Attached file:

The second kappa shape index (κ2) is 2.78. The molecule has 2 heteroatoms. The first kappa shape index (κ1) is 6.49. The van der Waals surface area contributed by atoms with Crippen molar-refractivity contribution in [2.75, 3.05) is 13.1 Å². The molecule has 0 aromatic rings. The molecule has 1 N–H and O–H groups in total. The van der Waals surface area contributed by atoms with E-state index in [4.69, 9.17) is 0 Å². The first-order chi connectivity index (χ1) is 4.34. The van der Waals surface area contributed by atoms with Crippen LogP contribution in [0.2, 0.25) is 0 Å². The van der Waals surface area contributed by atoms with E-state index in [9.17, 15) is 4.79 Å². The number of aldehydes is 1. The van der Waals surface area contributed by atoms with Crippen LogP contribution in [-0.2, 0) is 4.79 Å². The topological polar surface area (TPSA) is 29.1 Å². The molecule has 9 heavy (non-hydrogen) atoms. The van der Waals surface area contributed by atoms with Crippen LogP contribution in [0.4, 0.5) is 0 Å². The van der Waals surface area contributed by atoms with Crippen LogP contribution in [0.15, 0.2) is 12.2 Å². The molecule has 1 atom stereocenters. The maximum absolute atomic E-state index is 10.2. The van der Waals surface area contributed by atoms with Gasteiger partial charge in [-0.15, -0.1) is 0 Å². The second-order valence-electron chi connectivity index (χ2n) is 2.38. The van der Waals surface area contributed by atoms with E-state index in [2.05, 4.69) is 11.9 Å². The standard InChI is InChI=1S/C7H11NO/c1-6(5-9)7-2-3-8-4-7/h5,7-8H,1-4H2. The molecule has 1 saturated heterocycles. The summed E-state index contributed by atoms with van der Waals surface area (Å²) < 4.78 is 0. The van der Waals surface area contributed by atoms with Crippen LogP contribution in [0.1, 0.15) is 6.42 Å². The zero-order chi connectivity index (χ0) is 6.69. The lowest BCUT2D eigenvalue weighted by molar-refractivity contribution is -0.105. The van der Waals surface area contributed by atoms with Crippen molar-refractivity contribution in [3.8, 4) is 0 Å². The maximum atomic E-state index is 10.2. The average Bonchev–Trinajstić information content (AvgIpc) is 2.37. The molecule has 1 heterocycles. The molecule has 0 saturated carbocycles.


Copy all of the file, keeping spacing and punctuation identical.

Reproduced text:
The second kappa shape index (κ2) is 2.78. The molecule has 2 heteroatoms. The first kappa shape index (κ1) is 6.49. The van der Waals surface area contributed by atoms with Crippen molar-refractivity contribution in [2.75, 3.05) is 13.1 Å². The molecule has 0 aromatic rings. The molecule has 1 N–H and O–H groups in total. The van der Waals surface area contributed by atoms with E-state index in [4.69, 9.17) is 0 Å². The first-order chi connectivity index (χ1) is 4.34. The van der Waals surface area contributed by atoms with Crippen LogP contribution in [0.2, 0.25) is 0 Å². The van der Waals surface area contributed by atoms with E-state index in [9.17, 15) is 4.79 Å². The number of aldehydes is 1. The van der Waals surface area contributed by atoms with Crippen LogP contribution in [-0.2, 0) is 4.79 Å². The topological polar surface area (TPSA) is 29.1 Å². The molecule has 9 heavy (non-hydrogen) atoms. The van der Waals surface area contributed by atoms with Crippen LogP contribution in [0.4, 0.5) is 0 Å². The van der Waals surface area contributed by atoms with Crippen LogP contribution in [0.15, 0.2) is 12.2 Å². The molecule has 1 atom stereocenters. The maximum absolute atomic E-state index is 10.2. The van der Waals surface area contributed by atoms with Gasteiger partial charge in [-0.15, -0.1) is 0 Å². The second-order valence-electron chi connectivity index (χ2n) is 2.38. The van der Waals surface area contributed by atoms with E-state index in [2.05, 4.69) is 11.9 Å². The standard InChI is InChI=1S/C7H11NO/c1-6(5-9)7-2-3-8-4-7/h5,7-8H,1-4H2. The molecule has 1 saturated heterocycles. The summed E-state index contributed by atoms with van der Waals surface area (Å²) < 4.78 is 0. The van der Waals surface area contributed by atoms with Crippen LogP contribution in [0.1, 0.15) is 6.42 Å². The zero-order chi connectivity index (χ0) is 6.69. The lowest BCUT2D eigenvalue weighted by molar-refractivity contribution is -0.105. The van der Waals surface area contributed by atoms with Crippen molar-refractivity contribution in [3.8, 4) is 0 Å². The maximum atomic E-state index is 10.2. The average Bonchev–Trinajstić information content (AvgIpc) is 2.37. The molecule has 1 heterocycles. The molecule has 0 saturated carbocycles.